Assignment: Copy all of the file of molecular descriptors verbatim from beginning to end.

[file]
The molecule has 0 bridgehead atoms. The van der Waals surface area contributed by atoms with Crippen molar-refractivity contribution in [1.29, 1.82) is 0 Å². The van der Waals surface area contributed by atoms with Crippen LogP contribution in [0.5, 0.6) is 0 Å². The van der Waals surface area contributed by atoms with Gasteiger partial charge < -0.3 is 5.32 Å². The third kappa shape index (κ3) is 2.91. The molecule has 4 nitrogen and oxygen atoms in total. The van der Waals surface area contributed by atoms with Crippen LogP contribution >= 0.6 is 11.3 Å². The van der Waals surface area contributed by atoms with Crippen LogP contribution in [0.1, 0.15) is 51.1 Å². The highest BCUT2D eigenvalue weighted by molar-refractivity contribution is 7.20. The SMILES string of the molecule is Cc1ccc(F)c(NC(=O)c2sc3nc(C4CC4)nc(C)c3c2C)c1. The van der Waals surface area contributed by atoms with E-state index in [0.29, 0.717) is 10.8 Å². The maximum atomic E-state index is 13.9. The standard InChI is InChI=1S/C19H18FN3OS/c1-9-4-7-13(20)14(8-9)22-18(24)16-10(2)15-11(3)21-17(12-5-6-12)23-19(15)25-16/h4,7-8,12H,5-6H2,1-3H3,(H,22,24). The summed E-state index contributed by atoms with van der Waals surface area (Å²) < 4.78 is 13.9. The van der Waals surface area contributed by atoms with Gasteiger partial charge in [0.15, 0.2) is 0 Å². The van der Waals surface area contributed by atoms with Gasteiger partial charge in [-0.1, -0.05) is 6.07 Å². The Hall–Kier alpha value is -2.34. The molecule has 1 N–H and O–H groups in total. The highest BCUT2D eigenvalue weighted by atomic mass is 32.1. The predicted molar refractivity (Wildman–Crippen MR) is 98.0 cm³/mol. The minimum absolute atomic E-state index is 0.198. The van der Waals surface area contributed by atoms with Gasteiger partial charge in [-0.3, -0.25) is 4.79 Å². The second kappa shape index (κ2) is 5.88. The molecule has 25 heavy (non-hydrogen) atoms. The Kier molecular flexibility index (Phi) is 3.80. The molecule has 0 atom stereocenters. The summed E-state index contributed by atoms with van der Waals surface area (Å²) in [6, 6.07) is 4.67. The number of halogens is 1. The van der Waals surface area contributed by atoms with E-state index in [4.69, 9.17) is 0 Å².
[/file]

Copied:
The molecule has 0 bridgehead atoms. The van der Waals surface area contributed by atoms with Crippen molar-refractivity contribution in [1.29, 1.82) is 0 Å². The van der Waals surface area contributed by atoms with Crippen LogP contribution in [0.5, 0.6) is 0 Å². The van der Waals surface area contributed by atoms with Gasteiger partial charge < -0.3 is 5.32 Å². The third kappa shape index (κ3) is 2.91. The molecule has 4 nitrogen and oxygen atoms in total. The van der Waals surface area contributed by atoms with Crippen LogP contribution >= 0.6 is 11.3 Å². The van der Waals surface area contributed by atoms with Crippen LogP contribution in [0.1, 0.15) is 51.1 Å². The highest BCUT2D eigenvalue weighted by molar-refractivity contribution is 7.20. The SMILES string of the molecule is Cc1ccc(F)c(NC(=O)c2sc3nc(C4CC4)nc(C)c3c2C)c1. The van der Waals surface area contributed by atoms with E-state index in [0.29, 0.717) is 10.8 Å². The maximum atomic E-state index is 13.9. The standard InChI is InChI=1S/C19H18FN3OS/c1-9-4-7-13(20)14(8-9)22-18(24)16-10(2)15-11(3)21-17(12-5-6-12)23-19(15)25-16/h4,7-8,12H,5-6H2,1-3H3,(H,22,24). The summed E-state index contributed by atoms with van der Waals surface area (Å²) < 4.78 is 13.9. The van der Waals surface area contributed by atoms with Gasteiger partial charge in [0.15, 0.2) is 0 Å². The van der Waals surface area contributed by atoms with Gasteiger partial charge in [-0.1, -0.05) is 6.07 Å². The Hall–Kier alpha value is -2.34. The molecule has 1 N–H and O–H groups in total. The highest BCUT2D eigenvalue weighted by atomic mass is 32.1. The predicted molar refractivity (Wildman–Crippen MR) is 98.0 cm³/mol. The minimum absolute atomic E-state index is 0.198. The van der Waals surface area contributed by atoms with Gasteiger partial charge in [-0.3, -0.25) is 4.79 Å². The second kappa shape index (κ2) is 5.88. The molecule has 25 heavy (non-hydrogen) atoms. The Kier molecular flexibility index (Phi) is 3.80. The molecule has 0 atom stereocenters. The summed E-state index contributed by atoms with van der Waals surface area (Å²) in [6, 6.07) is 4.67. The number of halogens is 1. The van der Waals surface area contributed by atoms with E-state index in [4.69, 9.17) is 0 Å².